SINGER: “You would not get people to show up for an exhibit of graphs and charts.”

Alisa Singer is a digital artist. She says many people find scientific data dry or intimidating, but she has found inspiration in the charts and graphs of climate science . . . like a chart of current and projected Arctic sea ice, or a graph of carbon emissions in the industrial age.

Artwork on sea ice decline
Singer artwork on projected arctic sea ice decline (source: Environmental Graphiti).

SINGER: “I immediately became attracted to the aesthetic qualities of the graphs, and I thought, I can work with these.”

She uses vibrant colors to transform the scientific graphs into abstract art.

For example, one image has a pattern of human-like figures set against a bold yellow background. Just a few figures are dark purple, but the overwhelming majority are blue and pink. It’s called “Ninety-Seven-Percent Consensus,” and illustrates the percentage of climate scientists who are convinced that human-caused global warming is happening.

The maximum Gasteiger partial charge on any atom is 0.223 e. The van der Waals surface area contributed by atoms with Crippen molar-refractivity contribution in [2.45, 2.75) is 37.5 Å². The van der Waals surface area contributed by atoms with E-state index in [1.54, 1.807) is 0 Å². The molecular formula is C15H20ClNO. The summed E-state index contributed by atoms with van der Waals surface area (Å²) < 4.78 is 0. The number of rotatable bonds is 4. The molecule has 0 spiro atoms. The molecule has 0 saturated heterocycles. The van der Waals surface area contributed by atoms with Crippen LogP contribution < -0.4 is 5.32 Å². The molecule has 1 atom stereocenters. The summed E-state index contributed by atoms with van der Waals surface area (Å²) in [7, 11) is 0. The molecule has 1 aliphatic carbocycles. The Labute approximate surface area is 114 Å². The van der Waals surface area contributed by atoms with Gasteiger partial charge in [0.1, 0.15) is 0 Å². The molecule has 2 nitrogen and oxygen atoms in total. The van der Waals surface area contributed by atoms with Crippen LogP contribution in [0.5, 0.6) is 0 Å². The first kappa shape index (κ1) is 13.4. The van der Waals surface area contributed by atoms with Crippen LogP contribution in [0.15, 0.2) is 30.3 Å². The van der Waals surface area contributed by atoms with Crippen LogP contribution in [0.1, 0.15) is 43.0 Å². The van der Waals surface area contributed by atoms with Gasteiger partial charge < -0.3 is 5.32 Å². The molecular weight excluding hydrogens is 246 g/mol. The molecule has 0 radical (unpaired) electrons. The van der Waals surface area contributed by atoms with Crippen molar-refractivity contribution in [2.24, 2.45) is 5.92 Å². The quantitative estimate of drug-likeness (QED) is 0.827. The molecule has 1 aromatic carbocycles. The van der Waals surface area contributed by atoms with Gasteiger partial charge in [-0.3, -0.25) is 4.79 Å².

Graph projected sea ice decline
Graphic source on projected Arctic sea ice decline used by Singer.

SINGER: “There is this ‘aha’ moment when the reveal happens and you realize it’s not abstract after all. It’s actually based on this critical piece of information, and I think you suddenly have an engagement with the art and the message in a way that either one alone wouldn’t happen.”

Engaging with climate science by transforming scientific graphs into abstract art. Click To Tweet

Singer hopes her art, which she calls Environmental Graphiti, helps people better engage with the science.

Reporting credit: ChavoBart Digital Media.
Singer’s graphic source: Projected Arctic Sea Ice Decline, Third National Climate Assessment, Climate Change Impacts in the United States, United States Global, Change Research Program, 2014, adapted from Stroeve et al. 2012.

More Resources
Environmental Graphiti website

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